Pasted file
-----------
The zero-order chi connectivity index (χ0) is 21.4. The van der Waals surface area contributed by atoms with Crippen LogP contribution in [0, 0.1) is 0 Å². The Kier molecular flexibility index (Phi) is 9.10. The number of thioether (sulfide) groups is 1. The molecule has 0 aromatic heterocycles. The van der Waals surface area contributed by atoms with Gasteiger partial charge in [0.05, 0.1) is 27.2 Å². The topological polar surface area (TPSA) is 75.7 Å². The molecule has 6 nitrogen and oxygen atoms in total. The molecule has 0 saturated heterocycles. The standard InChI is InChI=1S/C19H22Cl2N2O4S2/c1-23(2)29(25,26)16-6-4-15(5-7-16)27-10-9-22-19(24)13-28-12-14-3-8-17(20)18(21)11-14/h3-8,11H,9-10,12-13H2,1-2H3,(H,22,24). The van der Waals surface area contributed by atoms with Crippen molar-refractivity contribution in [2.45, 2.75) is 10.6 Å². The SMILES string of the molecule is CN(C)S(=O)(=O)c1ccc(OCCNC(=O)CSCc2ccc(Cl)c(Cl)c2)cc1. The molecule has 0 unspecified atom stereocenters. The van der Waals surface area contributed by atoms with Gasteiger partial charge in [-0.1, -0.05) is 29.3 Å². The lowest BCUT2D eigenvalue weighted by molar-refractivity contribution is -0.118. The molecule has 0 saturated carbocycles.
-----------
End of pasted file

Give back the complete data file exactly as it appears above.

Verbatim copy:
The zero-order chi connectivity index (χ0) is 21.4. The van der Waals surface area contributed by atoms with Crippen LogP contribution in [0, 0.1) is 0 Å². The Kier molecular flexibility index (Phi) is 9.10. The number of thioether (sulfide) groups is 1. The molecule has 0 aromatic heterocycles. The van der Waals surface area contributed by atoms with Gasteiger partial charge in [0.05, 0.1) is 27.2 Å². The topological polar surface area (TPSA) is 75.7 Å². The molecule has 6 nitrogen and oxygen atoms in total. The molecule has 0 saturated heterocycles. The standard InChI is InChI=1S/C19H22Cl2N2O4S2/c1-23(2)29(25,26)16-6-4-15(5-7-16)27-10-9-22-19(24)13-28-12-14-3-8-17(20)18(21)11-14/h3-8,11H,9-10,12-13H2,1-2H3,(H,22,24). The van der Waals surface area contributed by atoms with Crippen molar-refractivity contribution in [2.45, 2.75) is 10.6 Å². The SMILES string of the molecule is CN(C)S(=O)(=O)c1ccc(OCCNC(=O)CSCc2ccc(Cl)c(Cl)c2)cc1. The molecule has 0 unspecified atom stereocenters. The van der Waals surface area contributed by atoms with Gasteiger partial charge in [-0.1, -0.05) is 29.3 Å². The lowest BCUT2D eigenvalue weighted by molar-refractivity contribution is -0.118. The molecule has 0 saturated carbocycles.